The success of school administration depends largely on visualiz-
ing the overall needs of the school community, planning for those
educational needs, and then promoting financial requisites to execute
the program best suited to the youth being served. These can be ac-
complished more wisely by providing a sound accounting system such
as this which is adopted for the public school systems in the Common-
wealth.

Under the education code of the State of Kentucky it is made
mandatory that each county and independent school superintendent
make monthly and annual financial reports to the Superintendent of
Public Instruction, showing therein a strict accounting of the district
receipts'and expenditures for each major classification, and other
necessary financial and administrative data. These major expenditure
classifications are in conformity with the best practices throughout
the 48 states, and those employed by the United States Office of
Education in collecting data from the various state departments of
education. .

In order to provide detailed instructions for uniform accounting,
to establish common terminology in keeping with national practices,
and to entail acceptable codifications for all major receipts and ex-
penditures, the State Board of Education of Kentucky, through the
recommendation of the State Superintendent of Public Instruction,
has adopted the contents of_this Manual. It will be expedient for
many local districts to maintain even more detailed analysis of their
financial activities than is provided herein. This is especially true
in the larger districts. However, in all cases, district accounting
should be in agreement with these adopted expenditure classifications.

There is a high correlation between the efficiency and education
success of a school system, and the accuracy and thoroughness of its
financial records. Such accounting is not ‘i‘ red tape.” It is incum-
bent upon all school personnel concerned, to operate within the State
School Code and to abide by the rules and regulations of the State
Board of Education. The official documents, instruments and reports
from all local school districts become the bases for records and data
filed in the office of the State Superintendent of Public Instruction.
Therefore, there are three chief purposes for adopting the Kentucky
Uniform Financial Accounting System:

Ftrst, to aid auditors, accountants, and other representatives of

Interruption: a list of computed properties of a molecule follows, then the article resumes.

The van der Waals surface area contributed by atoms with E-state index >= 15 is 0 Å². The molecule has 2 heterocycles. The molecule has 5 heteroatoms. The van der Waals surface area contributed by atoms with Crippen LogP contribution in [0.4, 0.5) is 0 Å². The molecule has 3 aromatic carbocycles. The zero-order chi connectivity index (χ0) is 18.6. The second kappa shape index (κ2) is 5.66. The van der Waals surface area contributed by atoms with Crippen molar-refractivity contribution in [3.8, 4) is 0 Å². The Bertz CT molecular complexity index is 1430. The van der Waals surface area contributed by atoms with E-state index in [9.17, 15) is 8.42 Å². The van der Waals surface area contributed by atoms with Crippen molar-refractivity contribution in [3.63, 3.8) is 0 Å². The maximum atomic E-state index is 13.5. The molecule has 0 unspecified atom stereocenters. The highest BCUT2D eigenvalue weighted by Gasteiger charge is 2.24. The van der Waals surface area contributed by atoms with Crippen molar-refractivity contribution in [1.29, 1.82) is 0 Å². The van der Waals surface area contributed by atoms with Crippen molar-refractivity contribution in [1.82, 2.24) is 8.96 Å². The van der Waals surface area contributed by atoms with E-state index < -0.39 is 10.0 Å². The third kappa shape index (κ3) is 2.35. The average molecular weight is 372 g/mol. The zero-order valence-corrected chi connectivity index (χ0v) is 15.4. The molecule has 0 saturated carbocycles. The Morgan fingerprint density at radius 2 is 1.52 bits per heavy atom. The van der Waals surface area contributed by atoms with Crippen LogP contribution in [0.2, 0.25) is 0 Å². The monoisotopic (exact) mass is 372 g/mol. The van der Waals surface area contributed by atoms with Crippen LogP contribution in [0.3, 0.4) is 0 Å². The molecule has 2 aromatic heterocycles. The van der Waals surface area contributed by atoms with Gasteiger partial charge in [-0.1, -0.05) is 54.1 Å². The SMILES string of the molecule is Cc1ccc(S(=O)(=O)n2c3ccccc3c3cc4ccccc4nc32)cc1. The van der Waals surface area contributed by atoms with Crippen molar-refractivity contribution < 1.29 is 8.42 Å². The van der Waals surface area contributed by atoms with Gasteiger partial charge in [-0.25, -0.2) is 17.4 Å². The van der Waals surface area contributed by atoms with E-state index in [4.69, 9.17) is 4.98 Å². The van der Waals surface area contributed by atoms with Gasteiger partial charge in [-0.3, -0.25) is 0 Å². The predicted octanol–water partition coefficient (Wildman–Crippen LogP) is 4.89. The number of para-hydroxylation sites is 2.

1014

 

 

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the State Department of Education in examining and interpreting
records of all financial transactions. This not only safeguards the
reputation of those school officials responsible for the handling of
public school funds, but also protects the interest of the public “foot,—
ing the bills.”

Second, to guide local executives and administrators in projecting
more efficient school programs and to enable them to determine With
more accuracy which practices, procedures, and/or agencies should be
eliminated, modified or continued for the common welfare of the
school community._

Third, to display at'all times the exact financial status of the
local school system; and depict to the State Department of Education,
local board of education, and the school administrators and local
citizens, their obligations, assets, and the soundness of the financial
structure established primarily for the education of youth.

These purposes alone are sufficient to justify the adoption of a
sound accounting system. Neatness and accuracy of records and re-
ports tend to inspire confidence in personnel responsible for the ad-
ministration and supervision of a progressive school system.

Therefore, this Manual is designed to facilitate the work of super-
intendents, secretaries, treasurers, and clerical personnel in realizing
these and other minor purposes for establishing and revising a modern
and effective Uniform Financial Accounting System for the Public
Common Schools of Kentucky.

The instructions throughout this Manual are effective as of July
1, 1946. All official documents, instruments and reports after this
date, should be prepared on the revised forms in keeping with these
instructions, and processed in the light of the information provided
herein. Questions arising as to the interpretations of procedures
outlined in this Manual, should be referred to the Bureau of Finance,
State Department of Education.

J. D. FALLS, Chief